Case Study: Cyrus V. School

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May it Please the Court, Suzie, a seventeen year old student, sent inappropriate and revealing photographs of herself to her boyfriend named Cyrus. After sometime, the relationship turned sour and Cyrus sent some of the photos to upper class boys in the school. Suzie’s parents reached out to the principal who confronted Cyrus, but he denied the allegations. The principal ended up searching in Cyrus’s locker for his phone which kept the photos sent to the boys. After this action, the principal suspended Cyrus for two weeks. Cyrus, the plaintiff sued the school district for the violation of his First and Fourth Amendment rights . The search of Cyrus’s cellphone by the school principal was not a violation of his Fourth Amendment protection against unlawful search and seizure. …show more content…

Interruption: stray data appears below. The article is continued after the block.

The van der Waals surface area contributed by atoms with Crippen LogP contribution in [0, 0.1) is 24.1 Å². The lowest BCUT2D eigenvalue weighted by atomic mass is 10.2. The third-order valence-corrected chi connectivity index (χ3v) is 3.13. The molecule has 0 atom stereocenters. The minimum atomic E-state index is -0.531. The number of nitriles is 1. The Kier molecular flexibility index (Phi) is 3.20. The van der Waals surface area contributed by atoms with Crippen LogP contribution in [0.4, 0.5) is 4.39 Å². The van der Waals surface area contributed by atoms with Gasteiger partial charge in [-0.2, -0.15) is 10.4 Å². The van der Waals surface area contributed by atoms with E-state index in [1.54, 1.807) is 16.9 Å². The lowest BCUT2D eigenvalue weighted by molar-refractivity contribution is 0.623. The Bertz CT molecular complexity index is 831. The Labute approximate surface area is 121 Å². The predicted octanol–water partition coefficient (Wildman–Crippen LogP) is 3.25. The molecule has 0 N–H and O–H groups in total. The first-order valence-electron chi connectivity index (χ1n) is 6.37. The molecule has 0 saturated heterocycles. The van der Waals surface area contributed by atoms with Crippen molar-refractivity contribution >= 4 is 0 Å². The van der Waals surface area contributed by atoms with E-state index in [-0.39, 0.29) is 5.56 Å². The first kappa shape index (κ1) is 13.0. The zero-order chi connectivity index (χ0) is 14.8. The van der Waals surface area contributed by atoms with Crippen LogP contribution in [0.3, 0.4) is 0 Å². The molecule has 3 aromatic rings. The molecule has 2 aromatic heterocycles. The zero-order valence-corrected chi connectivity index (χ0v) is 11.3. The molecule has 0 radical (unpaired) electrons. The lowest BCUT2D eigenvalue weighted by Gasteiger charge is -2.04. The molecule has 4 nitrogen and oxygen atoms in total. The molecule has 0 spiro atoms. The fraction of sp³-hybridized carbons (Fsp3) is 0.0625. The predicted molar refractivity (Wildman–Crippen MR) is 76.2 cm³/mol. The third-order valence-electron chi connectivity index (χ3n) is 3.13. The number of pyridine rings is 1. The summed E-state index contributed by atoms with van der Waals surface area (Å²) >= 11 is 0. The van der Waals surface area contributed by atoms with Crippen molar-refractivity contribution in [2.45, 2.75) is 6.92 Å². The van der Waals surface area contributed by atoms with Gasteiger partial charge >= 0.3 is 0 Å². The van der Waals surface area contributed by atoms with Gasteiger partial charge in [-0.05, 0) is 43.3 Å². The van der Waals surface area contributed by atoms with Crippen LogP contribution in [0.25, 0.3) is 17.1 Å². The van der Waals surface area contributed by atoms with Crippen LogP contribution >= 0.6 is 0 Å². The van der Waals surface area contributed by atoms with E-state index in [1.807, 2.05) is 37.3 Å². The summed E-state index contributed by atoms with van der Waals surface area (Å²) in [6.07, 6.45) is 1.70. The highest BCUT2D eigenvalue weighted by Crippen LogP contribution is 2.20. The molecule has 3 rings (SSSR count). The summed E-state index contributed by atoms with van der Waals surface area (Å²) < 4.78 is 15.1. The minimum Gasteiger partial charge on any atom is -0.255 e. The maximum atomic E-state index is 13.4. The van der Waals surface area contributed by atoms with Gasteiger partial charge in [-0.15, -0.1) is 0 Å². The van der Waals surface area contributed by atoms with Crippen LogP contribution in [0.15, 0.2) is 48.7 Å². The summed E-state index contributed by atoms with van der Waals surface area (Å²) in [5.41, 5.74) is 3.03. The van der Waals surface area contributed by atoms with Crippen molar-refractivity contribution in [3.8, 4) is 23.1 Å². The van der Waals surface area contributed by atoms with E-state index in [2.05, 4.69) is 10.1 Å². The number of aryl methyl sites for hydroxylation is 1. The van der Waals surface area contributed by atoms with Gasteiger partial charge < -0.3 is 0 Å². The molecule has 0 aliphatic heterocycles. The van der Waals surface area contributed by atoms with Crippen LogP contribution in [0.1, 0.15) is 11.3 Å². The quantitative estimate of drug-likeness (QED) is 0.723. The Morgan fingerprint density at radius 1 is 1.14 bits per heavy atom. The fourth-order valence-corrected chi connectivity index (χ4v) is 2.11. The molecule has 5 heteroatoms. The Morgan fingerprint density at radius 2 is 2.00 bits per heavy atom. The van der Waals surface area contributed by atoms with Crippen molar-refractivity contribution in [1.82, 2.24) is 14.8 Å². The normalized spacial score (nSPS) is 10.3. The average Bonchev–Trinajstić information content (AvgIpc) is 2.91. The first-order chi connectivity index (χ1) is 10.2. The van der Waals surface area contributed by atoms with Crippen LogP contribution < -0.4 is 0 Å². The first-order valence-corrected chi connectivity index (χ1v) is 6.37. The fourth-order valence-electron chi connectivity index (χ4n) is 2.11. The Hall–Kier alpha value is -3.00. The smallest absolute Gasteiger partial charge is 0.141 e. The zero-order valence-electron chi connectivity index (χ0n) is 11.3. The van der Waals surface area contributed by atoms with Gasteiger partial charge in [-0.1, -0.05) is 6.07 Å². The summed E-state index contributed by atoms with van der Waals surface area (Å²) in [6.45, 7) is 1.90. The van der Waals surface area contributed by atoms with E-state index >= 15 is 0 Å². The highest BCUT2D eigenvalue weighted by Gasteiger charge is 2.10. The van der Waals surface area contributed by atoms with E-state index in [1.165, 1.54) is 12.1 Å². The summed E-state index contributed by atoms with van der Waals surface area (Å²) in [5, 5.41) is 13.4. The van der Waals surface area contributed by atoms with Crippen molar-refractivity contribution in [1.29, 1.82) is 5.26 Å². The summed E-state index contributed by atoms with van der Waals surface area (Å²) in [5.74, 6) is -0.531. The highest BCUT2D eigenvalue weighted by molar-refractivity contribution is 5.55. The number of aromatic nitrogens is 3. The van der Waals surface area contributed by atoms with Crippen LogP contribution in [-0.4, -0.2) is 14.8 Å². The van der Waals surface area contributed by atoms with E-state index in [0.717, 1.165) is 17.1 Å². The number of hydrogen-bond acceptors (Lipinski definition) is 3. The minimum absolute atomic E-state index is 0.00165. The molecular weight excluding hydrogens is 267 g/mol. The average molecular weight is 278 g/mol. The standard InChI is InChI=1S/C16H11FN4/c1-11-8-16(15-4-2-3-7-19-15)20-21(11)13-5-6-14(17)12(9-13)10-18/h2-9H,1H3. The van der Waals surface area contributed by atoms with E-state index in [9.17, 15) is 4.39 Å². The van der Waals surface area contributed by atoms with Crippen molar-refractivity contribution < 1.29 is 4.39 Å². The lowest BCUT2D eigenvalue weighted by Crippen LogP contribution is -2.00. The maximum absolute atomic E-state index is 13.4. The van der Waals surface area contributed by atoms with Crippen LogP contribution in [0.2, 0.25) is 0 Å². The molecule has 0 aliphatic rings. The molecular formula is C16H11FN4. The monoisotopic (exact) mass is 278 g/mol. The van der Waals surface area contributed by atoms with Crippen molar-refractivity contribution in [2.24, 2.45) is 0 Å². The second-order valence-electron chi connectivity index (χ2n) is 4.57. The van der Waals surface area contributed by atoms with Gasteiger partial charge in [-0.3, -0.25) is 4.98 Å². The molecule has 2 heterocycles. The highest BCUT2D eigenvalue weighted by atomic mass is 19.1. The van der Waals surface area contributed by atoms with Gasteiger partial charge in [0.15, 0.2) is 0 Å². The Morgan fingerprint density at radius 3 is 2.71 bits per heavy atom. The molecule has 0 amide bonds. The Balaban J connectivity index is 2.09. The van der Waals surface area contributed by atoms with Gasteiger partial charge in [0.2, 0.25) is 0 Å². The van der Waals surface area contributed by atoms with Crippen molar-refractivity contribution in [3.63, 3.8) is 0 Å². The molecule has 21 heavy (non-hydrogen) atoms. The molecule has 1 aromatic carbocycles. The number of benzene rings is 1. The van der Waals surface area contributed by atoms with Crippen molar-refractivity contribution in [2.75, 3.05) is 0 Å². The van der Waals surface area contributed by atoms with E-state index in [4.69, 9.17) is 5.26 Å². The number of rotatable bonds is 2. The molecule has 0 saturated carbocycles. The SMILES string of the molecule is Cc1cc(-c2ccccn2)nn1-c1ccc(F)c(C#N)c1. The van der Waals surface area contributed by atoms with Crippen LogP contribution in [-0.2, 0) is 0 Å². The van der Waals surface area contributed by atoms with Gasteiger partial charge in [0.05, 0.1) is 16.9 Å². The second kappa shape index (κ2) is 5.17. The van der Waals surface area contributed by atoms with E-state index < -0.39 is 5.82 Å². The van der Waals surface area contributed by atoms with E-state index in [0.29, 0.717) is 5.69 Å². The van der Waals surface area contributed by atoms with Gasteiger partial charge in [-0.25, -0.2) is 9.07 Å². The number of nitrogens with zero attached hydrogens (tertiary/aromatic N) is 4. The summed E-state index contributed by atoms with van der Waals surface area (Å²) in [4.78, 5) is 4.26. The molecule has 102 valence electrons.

The Fourth Amendment states, “The right of the people to be secure in their persons, houses, papers, and effects, against unreasonable searches and seizures, shall not be violated, and no Warrants shall issue, but upon probable cause” (Appleby et. al. 252). In New Jersey v. T.L.O. case, the Court stated that school officials are held to less strict version of probable cause as the police are held to when conducting searches so that they can keep students safe. In this case, Cyrus was not located in his house, neither did an officer Warrant search him. In the case of New Jersey v. T.L.O., Justice Byron White stated, “‘...against the child’s interest in privacy must be set the substantial interest of teachers and administrators in maintaining discipline in the classroom and on school grounds’” (New Jersey v. T.L.O.). Principal Sheevers needed to maintain discipline, which is why she had to search in Cyrus’s